The Full Moon is Saturday May 25. Mercury returns to the evening sky. Venus, Jupiter and Mercury meet in the evening twilight. This will be the closest bright planet grouping until 2026. Saturn is high in the evening skies with the Moon close to Saturn on the 23rd. See an Emu in the sky.
Sky on Wednesday May 23 looking north-east as seen from Adelaide at 21:00 local time in South Australia. The left inset shows a telescopic view of Saturn at this time. Similar views will be seen elsewhere at the equivalent local time (click to embiggen).
The Full Moon is Saturday May 25.
Saturn is now easily visible above the eastern horizon before midnight in the constellation of Libra. Saturn climbs higher in the evening sky during the week, becoming easier to see. On Thursday the 23rd the Moon is close to Saturn.
Saturn, Arcturus and Aldebaran from a broad triangle above the eastern horizon.
Opposition (when Saturn is biggest and brightest as seen from Earth) was on April 28. However, Saturn will be a worthwhile evening target for telescopes of any size for several months. The sight of this ringed world is always amazing.
Mars is lost in the twilight.
Evening sky looking west as seen from Adelaide at 17:45 pm local time on Thursday May 23. Similar views will be seen elsewhere at the equivalent local times indicated here. Click to embiggen.
There will be a beautiful meeting of three bright planets in the twilight this evening, the closest meeting of three bright planets until 2026.
Mercury returns to the evening skies this week week, but is very low in the twilight. You will need a level, unobscured horizon to see it (see below).
Venus climbs higher in the evening twilight. It is still quite close to the horizon, and you need a clear, level horizon like the ocean to see it at its best. As the week progresses it climbs towards a meeting with Jupiter, making a fine sight in the twilight (see below).
Jupiter is visible low in the early evening and rapidly descends into the twilight, heading towards a rendezvous with Venus and Mercury this week. Jupiter is setting progressively earlier, by 6:40 pm local time, so the giant world is now not really possible to follow in a telescope (see below).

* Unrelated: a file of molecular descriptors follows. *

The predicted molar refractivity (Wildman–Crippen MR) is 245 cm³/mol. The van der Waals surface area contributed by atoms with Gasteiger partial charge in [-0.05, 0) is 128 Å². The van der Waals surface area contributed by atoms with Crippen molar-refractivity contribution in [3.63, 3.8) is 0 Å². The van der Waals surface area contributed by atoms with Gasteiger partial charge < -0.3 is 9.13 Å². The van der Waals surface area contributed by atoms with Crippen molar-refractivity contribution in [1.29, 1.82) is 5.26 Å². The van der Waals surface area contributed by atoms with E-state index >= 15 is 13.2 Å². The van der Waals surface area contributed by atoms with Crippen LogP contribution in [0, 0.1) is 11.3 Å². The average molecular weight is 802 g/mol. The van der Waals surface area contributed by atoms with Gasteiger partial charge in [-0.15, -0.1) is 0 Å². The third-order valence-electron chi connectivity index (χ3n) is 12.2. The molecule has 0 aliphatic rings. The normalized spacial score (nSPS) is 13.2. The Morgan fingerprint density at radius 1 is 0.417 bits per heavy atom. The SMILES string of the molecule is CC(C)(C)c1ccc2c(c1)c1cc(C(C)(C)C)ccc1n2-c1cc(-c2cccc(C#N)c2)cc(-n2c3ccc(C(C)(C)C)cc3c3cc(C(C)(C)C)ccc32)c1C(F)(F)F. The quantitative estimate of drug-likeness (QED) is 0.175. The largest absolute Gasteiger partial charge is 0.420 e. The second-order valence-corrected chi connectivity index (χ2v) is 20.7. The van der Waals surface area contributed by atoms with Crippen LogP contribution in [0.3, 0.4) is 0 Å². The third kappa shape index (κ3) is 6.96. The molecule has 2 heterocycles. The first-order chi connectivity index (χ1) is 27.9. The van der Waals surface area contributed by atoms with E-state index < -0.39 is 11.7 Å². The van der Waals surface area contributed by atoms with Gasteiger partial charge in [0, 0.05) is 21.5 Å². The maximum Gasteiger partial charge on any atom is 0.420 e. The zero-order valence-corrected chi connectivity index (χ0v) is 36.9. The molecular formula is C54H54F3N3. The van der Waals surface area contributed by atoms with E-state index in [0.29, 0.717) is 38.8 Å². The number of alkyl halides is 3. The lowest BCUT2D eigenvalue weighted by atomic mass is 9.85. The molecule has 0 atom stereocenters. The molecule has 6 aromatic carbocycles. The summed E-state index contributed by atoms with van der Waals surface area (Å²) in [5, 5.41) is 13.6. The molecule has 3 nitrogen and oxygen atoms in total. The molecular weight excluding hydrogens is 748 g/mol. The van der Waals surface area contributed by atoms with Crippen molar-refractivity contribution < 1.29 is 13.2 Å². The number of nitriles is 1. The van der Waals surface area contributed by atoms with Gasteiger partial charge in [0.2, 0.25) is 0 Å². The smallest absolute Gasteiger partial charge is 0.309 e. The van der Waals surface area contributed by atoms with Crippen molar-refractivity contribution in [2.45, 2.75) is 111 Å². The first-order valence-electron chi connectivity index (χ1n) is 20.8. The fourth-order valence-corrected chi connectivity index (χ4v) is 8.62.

On Friday 24 May Venus and Mercury are closest. On 26 and 27 May (Sunday and Monday), these three bright planets will be inside a circle 3 degrees wide (that's three finger-widths wide). On the 27th, Mercury and Jupiter will be at their closest. On the 28th, Venus and Jupiter will be at their closest. On 31 May the planets from a straight line.
You don't need a telescope to see this fine display, just your eyes. For more charts and observing hints (and an animation) see my Planet Dance page.
The south-eastern horizon, around 9:00 pm local time in Australia. Can you see the Emu? Click to embiggen.
Now that the Moon is past full and the evening sky is dark it is a great time to find the constellation of the Emu. Now you are saying: ‘Emu – but there is no Emu!’ However, the Emu is one of the indigenous Australian constellations. And interestingly, it is a "dark" constellation, one that is made up entirely of dark dust lanes!
"Dark" constellations are unique to the Southern hemisphere. In South America they had the constellations of the Tinamou (and Emu relative) and two llamas making up the constellation the Indigenous Australians called the Emu*.
See the Emu now?
The Emu consists of the Coal Sack, the dark dust cloud that nestles in the crook of the Southern Cross (the head of the Emu), and a dark dust lane that stars near the Pointers (alpha and beta Centauri) and runs down to the curl of stars that forms the body of Scorpio. This is the neck and wings of the Emu. A second dark dust lane forms the lower body and legs.
Being made of dark dust lanes, it is almost impossible to see in any city. However, here in the suburbs, if I let my eyes adapt for several minutes I can make it out. And of course in the country it is almost immediately obvious. Once you spot it, you will wonder why you never saw the Emu before. The best time too look currently is about an hour and a half after sunset, when the Emu is nearly vertical and easier to recognise. Later, it stretches over the Southern sky more or less side on, so it is less impressive.
*There is more than one Emu, another Indigenous group identifies Orion as an Emu.
There are lots of interesting things in the sky to view with a telescope. Especially with Saturn so prominent in the sky. If you don't have a telescope, now is a good time to visit one of your local astronomical societies open nights or the local planetariums. Especially during the school holidays.
Printable PDF maps of the Eastern sky at 10 pm AEST, Western sky at 10 pm AEST. For further details and more information on what's up in the sky, see Southern Skywatch.
Cloud cover predictions can be found at SkippySky.